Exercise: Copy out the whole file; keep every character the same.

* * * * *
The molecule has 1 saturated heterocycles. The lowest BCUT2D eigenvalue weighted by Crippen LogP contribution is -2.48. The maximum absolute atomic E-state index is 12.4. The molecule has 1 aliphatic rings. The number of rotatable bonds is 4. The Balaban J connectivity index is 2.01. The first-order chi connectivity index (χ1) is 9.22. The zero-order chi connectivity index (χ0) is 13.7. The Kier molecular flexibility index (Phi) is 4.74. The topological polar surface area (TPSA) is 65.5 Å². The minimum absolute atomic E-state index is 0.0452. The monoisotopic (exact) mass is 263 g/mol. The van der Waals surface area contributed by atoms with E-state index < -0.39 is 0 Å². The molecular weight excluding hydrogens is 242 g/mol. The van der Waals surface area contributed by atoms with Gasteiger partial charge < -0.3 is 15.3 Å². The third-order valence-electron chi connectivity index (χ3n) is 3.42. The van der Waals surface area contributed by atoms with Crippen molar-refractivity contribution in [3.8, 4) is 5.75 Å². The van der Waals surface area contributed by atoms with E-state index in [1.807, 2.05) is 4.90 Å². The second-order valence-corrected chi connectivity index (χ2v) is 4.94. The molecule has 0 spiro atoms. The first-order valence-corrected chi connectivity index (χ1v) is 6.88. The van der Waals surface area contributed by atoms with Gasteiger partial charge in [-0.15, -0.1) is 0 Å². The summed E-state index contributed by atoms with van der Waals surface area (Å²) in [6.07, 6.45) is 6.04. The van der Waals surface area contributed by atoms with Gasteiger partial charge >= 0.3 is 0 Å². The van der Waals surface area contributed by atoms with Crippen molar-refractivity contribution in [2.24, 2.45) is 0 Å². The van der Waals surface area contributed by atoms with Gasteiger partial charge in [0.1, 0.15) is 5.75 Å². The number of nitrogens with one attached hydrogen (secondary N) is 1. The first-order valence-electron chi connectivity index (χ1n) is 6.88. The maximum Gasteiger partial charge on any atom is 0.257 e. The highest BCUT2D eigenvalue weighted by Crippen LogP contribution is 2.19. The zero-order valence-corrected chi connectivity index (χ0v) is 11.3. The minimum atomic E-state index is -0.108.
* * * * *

The molecule has 1 saturated heterocycles. The lowest BCUT2D eigenvalue weighted by Crippen LogP contribution is -2.48. The maximum absolute atomic E-state index is 12.4. The molecule has 1 aliphatic rings. The number of rotatable bonds is 4. The Balaban J connectivity index is 2.01. The first-order chi connectivity index (χ1) is 9.22. The zero-order chi connectivity index (χ0) is 13.7. The Kier molecular flexibility index (Phi) is 4.74. The topological polar surface area (TPSA) is 65.5 Å². The minimum absolute atomic E-state index is 0.0452. The monoisotopic (exact) mass is 263 g/mol. The van der Waals surface area contributed by atoms with E-state index < -0.39 is 0 Å². The molecular weight excluding hydrogens is 242 g/mol. The van der Waals surface area contributed by atoms with Gasteiger partial charge < -0.3 is 15.3 Å². The third-order valence-electron chi connectivity index (χ3n) is 3.42. The van der Waals surface area contributed by atoms with Crippen molar-refractivity contribution in [3.8, 4) is 5.75 Å². The van der Waals surface area contributed by atoms with E-state index in [1.807, 2.05) is 4.90 Å². The second-order valence-corrected chi connectivity index (χ2v) is 4.94. The molecule has 0 spiro atoms. The first-order valence-corrected chi connectivity index (χ1v) is 6.88. The van der Waals surface area contributed by atoms with Gasteiger partial charge in [-0.15, -0.1) is 0 Å². The summed E-state index contributed by atoms with van der Waals surface area (Å²) in [6.07, 6.45) is 6.04. The van der Waals surface area contributed by atoms with Gasteiger partial charge >= 0.3 is 0 Å². The van der Waals surface area contributed by atoms with Crippen molar-refractivity contribution in [2.24, 2.45) is 0 Å². The van der Waals surface area contributed by atoms with Gasteiger partial charge in [0.1, 0.15) is 5.75 Å². The number of nitrogens with one attached hydrogen (secondary N) is 1. The first-order valence-electron chi connectivity index (χ1n) is 6.88. The maximum Gasteiger partial charge on any atom is 0.257 e. The highest BCUT2D eigenvalue weighted by Crippen LogP contribution is 2.19. The zero-order valence-corrected chi connectivity index (χ0v) is 11.3. The minimum atomic E-state index is -0.108.